Watain - The Wild Hunt
Century Media
Black Metal
11 songs (1:02:49)
Release year: 2013
Watain, Century Media
Reviewed by Goat
Major event

Following up an album as good as 2010's Lawless Darkness would be a tall order for any band, but Sweden's Watain here seem to have struggled in taking their formula of black metal onwards and upwards without it suffering. Lawless Darkness gained both underground and mainstream plaudits (winning a Swedish Grammy) for producing black metal both fiercely uncommercial and enjoyable, but the band seem to have failed in reproducing the trick here, making this a hard album to swallow for previous fans. It's not that The Wild Hunt is a bad album, or is altogether removed from the black metal world; much of the songwriting is good, and the black heart of the band is still beating. Yet it's a real step down from Lawless Darkness, lacking its dark energy, its terrific songwriting, and its sheer immediate listenability. Sections of The Wild Hunt plod on initial listens, and although multiple listens have brought it up in my estimation, it's hard not to feel that Watain have become lessened somehow after hearing it...

Previous fans of the band put off by the bad press from initial singles should definitely have patience with the album though, as it is very rarely as bad as trailed. Intro Night Visions has a taste of Emperor-ial grandeur to it, building up to an expected blast with De Profundis, which doesn't quite live up to the opening, coasting a little at first and only really finding its mark with a more rocking riff about a minute in, and when the song becomes more wild and widdly towards the end. An arresting martial drumbeat is a foretaste of the following Black Flames March, crashing and epic, and the first sign of the Watain we know and love at their vicious best, complete with bellow-along chorus. First single All That May Bleed seems a little closer to latter-day Marduk than to Watain to me, a mid-paced riff-driven slow-burner that gets its energy from Erik Danielsson's over-the-top vocal performance, complete with rolling 'r's. The following The Child Must Die continues in this vein but tones it down a little, focusing more on the infectious riffing but relishing in Pelle Forsberg's lead guitar – his contribution throughout is undeniably excellent.

Perhaps the most controversial moment is the clean-sung They Rode On, a surprisingly gentle eight-minute tribute to Viking-era Bathory complete with acoustic guitars and female vocalist (Anna Norberg, who also appeared on In Solitude's The World. The Flesh. The Devil). I've seen it called Watain's Nothing Else Matters, but it doesn't feel anywhere near as calculated for radio play. It's not awful, but it destroys the album's pacing, feels very out-of-place, and should definitely have been left off, especially given the hour-plus running time. Give Danielsson credit though, he has a very good voice and I'd love to hear more of it – I'm not entirely convinced the best place for it is on a Watain album, however. Yet throughout The Wild Hunt, Watain definitely seem happier when they are moving away from the more atmospheric blasting moments – Sleepless Evil a great example, seeming to go through the motions for the blasting opening, and is only interesting due to a piano interlude which leads to a slower, much more atmospheric section, returning to the blasting at the end.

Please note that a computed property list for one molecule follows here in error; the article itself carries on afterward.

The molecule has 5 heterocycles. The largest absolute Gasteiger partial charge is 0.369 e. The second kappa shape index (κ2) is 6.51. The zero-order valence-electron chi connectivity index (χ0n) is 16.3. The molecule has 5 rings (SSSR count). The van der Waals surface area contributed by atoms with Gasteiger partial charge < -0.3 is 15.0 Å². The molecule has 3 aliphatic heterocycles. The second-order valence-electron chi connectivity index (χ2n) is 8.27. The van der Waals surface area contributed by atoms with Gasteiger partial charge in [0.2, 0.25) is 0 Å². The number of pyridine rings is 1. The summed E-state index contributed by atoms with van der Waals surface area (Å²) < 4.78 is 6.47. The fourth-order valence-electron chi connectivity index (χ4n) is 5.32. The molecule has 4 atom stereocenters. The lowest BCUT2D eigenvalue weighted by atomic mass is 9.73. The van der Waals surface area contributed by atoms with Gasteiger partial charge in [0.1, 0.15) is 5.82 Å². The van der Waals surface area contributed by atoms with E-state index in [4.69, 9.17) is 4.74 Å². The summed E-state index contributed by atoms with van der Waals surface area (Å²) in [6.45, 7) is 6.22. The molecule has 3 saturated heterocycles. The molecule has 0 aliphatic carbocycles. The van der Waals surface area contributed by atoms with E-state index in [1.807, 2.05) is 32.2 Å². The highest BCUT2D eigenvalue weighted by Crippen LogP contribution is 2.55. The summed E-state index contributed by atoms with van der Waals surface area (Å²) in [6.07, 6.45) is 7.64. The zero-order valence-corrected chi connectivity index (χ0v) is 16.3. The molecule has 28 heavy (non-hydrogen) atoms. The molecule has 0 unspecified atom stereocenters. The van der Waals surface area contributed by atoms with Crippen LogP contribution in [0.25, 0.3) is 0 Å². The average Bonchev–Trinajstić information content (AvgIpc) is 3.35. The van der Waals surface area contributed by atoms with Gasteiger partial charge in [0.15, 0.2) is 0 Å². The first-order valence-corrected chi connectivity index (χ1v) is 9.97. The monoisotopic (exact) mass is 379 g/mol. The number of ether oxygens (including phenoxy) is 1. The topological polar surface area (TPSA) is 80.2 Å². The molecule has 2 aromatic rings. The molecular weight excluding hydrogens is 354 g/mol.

The clean vocals return with the title track, still quite Bathory-esque but with more energy and a lovely guitar solo, and things take a weird turn for the tribal with Outlaw, kicking off like a black metal Soulfly, becoming more chaotic and noisy, thrashy riffs and wild soloing building back up to a closing tribal section – it sounds mad, but it's an experiment that absolutely works, making it one of the best songs on the album. Sadly, the following instrumental Ignem Veni Mittere feels like filler, and the closing Holocaust Dawn is a seven-minute slow-burner that only gets off the ground at the end, finally unleashing some pent-up anger into a properly furious black metal speedfest. Cutting them, and They Rode On out, would have made for a tighter, better album that flowed better and concentrated more on the band's strong points. As it is, The Wild Hunt is a good album that has much to recommend is, but is hard to praise anywhere near as wholeheartedly as Lawless Darkness due to it being overlong and stretched out. The more you compare the two albums, the more The Wild Hunt suffers; it contains no songs as melodic and infectious as Malfeitor, no songs as viciously anthemic as Total Funeral, and certainly nothing as impressive as Waters of Ain. Disappointing, then, a step down from past glory, but not a disaster, and an album I hope grows on me more.

Killing Songs :
Black Flames March, All That May Bleed, The Wild Hunt, Outlaw
Goat quoted 73 / 100
Other albums by Watain that we have reviewed:
Watain - Lawless Darkness reviewed by Goat and quoted 93 / 100
Watain - Casus Luciferi reviewed by Goat and quoted 90 / 100
Watain - Sworn to the Dark reviewed by Alex and quoted 85 / 100
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